Position Preview: Catcher

The catcher position has been one of the most talked about battles since fall practice. Go inside to see who has the advantage as the season nears.

Last Season

Brett Basham handled the majority of the catching duties before Alex Kliman took over the role late in the season. Basham was plagued most of the year with a fractured thumb on his glove hand. The injury had minimal effect on his throwing and receiving, but Basham's offense became stagnant as soon as the thumb was impaired. Kliman's ability to get on base swung the job to him permanently during the last weekend of the regular season at Arkansas. The junior hit .321 and had just four fewer total bases than Basham in almost half the at-bats. Basham batted only .206 and that was after beginning the season on fire. Kliman struggled behind the dish, throwing out just two runners in 25 opportunities. Basham gunned down 16 of 53. After the year, Kliman quit the team to concentrate on academics.

Contender

Heralded newcomer Kyle Henson enters the fold behind the plate after a successful JUCO career at San Jacinto Community College. While there, Henson competed in two College World Series and was named All-Conference after each season. He hit .315 with four home runs and 23 RBI as a sophomore. Henson is a complete catcher but has more current potential on the offensive end. He runs well for his position and puts the ball in play with gap-to-longball power. He is agile enough to move side to side defensively, but his consistency in blocking is currently a negative. That could be the result of experience, as he is only a few months into his Division I baseball career. Henson has a slightly more than average arm, but that isn't a highlight since his competition has arguably the most powerful arm on the roster. Like Kliman last year, his best case is to light it up with the bat where Bianco has to find somewhere for him. Henson will play and have the chance to breakthrough with steady contributions, but it appears he is currently trailing for the starting role.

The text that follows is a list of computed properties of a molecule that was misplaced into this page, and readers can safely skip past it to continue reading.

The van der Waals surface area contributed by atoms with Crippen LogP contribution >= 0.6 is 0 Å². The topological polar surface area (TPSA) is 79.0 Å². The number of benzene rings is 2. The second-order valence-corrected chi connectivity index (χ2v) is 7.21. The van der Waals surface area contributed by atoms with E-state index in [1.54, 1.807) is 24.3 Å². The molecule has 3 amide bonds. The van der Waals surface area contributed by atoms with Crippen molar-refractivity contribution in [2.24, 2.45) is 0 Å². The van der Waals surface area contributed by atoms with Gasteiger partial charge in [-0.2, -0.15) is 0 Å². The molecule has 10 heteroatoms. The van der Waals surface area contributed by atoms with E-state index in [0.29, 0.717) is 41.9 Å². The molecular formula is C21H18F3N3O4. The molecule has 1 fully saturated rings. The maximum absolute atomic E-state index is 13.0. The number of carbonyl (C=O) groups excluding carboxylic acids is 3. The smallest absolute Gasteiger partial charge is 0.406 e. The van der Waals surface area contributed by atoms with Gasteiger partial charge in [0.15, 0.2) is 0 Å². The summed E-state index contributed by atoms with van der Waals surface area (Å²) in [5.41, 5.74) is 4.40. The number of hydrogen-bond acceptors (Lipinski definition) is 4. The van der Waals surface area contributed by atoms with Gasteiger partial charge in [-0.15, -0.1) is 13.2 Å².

Leader

Basham ended last season with his confidence at an all-time low thanks to the injury that ultimately killed his batting average and partly cost him his job during the postseason. The thumb fully healed during the SEC Tournament, and Basham thrived in the Cape Cod League over the summer. He appeared a lot more comfortable and confident during fall practice and has continued that demeanor into the spring. Basham is hands-down the best defensive and throwing catcher on the team, so his offense is the variable. Basham needs to concentrate on quality at-bats and put the ball in play. He has shown the tendency to be quite streaky at the plate, thus the key part will be to manage some productivity during the down times. Even mediocre offense makes him the leader because of Bianco's desire to have the best defensive player on the field. His experience and knowledge in handling the pitching staff is the intangible that sets Basham apart.

Summary

Ole Miss plays five games most weeks and has two quality catchers to manage the brunt of the shortened season. Basham is the favorite to start and handle most crucial games, but Henson will have a chance for substantial playing time because of his offensive capability. The Rebels have a nice one-two punch at an important position with a couple of guys that would start at most schools.

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